Rising Sun: Cardcaptor Sakura 20th Anniversary Extravaganza (Part One)

Noah Meyer, Blogger

Hey there! It’s time for a special multi-part Rising Sun review!

I didn’t give this any thought until recently, but since 2016 is nearly over, it’s high time for me to review CLAMP’s iconic series Cardcaptor Sakura, which is among the quintessential anime series, and celebrated its 20th anniversary this year. For this review series, which I christen as the Cardcaptor Sakura 20th Anniversary Extravanga, I will review the first six episodes of the anime based on the unedited dub avaliable on Crunchyroll, where the Japanese version is also streaming. Let’s make it clear right now that I have not seen the original Cardcaptors dub and have no intention to do so. With that out of the way, let’s get started with episodes one and two!

Episode One: Sakura and the Strange Magical Book

A good first episode wastes no time introducing us to the characters that are the core of the story. With that in mind, we are very swiftly introduced to our heroine, ten-year-old Sakura and her family. Older brother Toya is primarily here to get on Sakura’s nerves as a running gag, and Sakura’s widowed father is a university professor who I doubt will play a big role in the story. Next, we meet Yukito, Toya’s classmate and Sakura’s crush. He’s a friendly guy with a big appetite, and it’s easy to see why Sakura has a crush on him, despite the age gap.

After school, Sakura stumbles upon a strange book in the basement filled with tarot cards. Upon inspecting one of them (Windy), a burst of the wind scatters the cards all over the city, much to the horror of Kero, the guardian of the cards, which are the magical Clow Cards.

The setup honestly bugs me because it’s rather convenient on CLAMP’s part. Why were the Clow Cards in the basement of Sakura’s house anyway? I’ll let it slide because there’s probably a good in-universe explanation for this setup. Kero knows Sakura has magical powers because she’s the one who activated the Windy Card, so he makes Sakura the Cardcaptor tasked with re-capturing the cards. And conveniently, the Fly Card shows up in the form of a giant bird. In a well-animated sequence, Sakura uses her roller blades to hop on top of the bird, bind it with the Windy Card and seal it away. So ends the pilot episode.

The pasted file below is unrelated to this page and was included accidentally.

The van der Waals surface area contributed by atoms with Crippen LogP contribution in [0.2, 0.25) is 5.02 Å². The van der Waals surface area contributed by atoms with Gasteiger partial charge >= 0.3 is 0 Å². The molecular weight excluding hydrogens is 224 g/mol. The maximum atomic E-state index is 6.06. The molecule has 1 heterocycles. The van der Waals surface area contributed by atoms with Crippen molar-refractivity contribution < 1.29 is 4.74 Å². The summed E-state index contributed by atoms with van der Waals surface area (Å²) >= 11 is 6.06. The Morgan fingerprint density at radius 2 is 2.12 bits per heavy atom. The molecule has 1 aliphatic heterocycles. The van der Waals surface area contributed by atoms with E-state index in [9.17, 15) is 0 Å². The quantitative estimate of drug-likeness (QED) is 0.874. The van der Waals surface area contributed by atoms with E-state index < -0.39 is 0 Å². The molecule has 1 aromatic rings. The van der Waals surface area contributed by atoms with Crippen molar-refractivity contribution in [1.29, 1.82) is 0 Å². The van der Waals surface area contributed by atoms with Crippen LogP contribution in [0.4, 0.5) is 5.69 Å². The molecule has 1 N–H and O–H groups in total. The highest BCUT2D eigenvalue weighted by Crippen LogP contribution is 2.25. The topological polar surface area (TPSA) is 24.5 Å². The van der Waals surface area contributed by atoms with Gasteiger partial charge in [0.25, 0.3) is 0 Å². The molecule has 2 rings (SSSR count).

The first episode hits all the notes, giving our heroine and her friends proper characterization, having some great animation (especially by late nineties standards) and establishing the conflict, despite doing so rather conveniently. I’d argue that Cardcaptor Sakura is off to a great start.

Episode Two: Sakura’s Wonderful Friend

Let’s talk about Tomoyo. She is Sakura’s best friend, similar to Sailor Moon‘s Naru Osaka. She’s also a bit of a film buff who proves herself to be very important to the series from this point onward, having caught footage of Sakura’s capturing the Fly Card and getting in on her exploits.

But enough of that, something has been throwing all the desks in the school into big piles! Surely it’s the work of a cantankerous Clow Card! With that analysis, Kero half-drags Sakura to the school at nighttime to investigate the Card. And Tomoyo came along too, with a positive aspect of the show dragged behind her in a trailer.

Since Cardcaptor Sakura was supposed to be a superhero series, CLAMP wanted to give Sakura a costume to wear but were bugged about how preceding shows only gave the heroines a single costume. Inside the trailer is a bunch of costumes Tomoyo made for Sakura’s Clow Card hunts, but each one will only be worn one time. Some are more iconic than others, but you cannot deny the visual variety that comes out of this.

One thing I like about this Clow Card is the buildup. Granted, the buildup makes the card’s identity a tad obvious, but it works. Another thing I like is that while Sakura is having trouble with it, Tomoyo decides to use the setting to their advantage. It’s a kind of pragmatism that I wish I saw more often. With the Clow Card captured, the episode, and the cleaning duty nightmares that came from it, come to an end as Tomoyo reviews her recordings as a “masterpiece of film”. Maybe Studio Madhouse should remake the series as a compilation film. They have a in-universe reason to do so.

From the first two episodes, it’s very easy to see why Cardcaptor Sakura is held in such high regard by anime fans. It’s blend of action, humor and romance makes it a perfect series that children and older viewers will both enjoy. It just baffles me as to why families will watch Pokemon when there’s this perfectly appealing anime on Crunchyroll.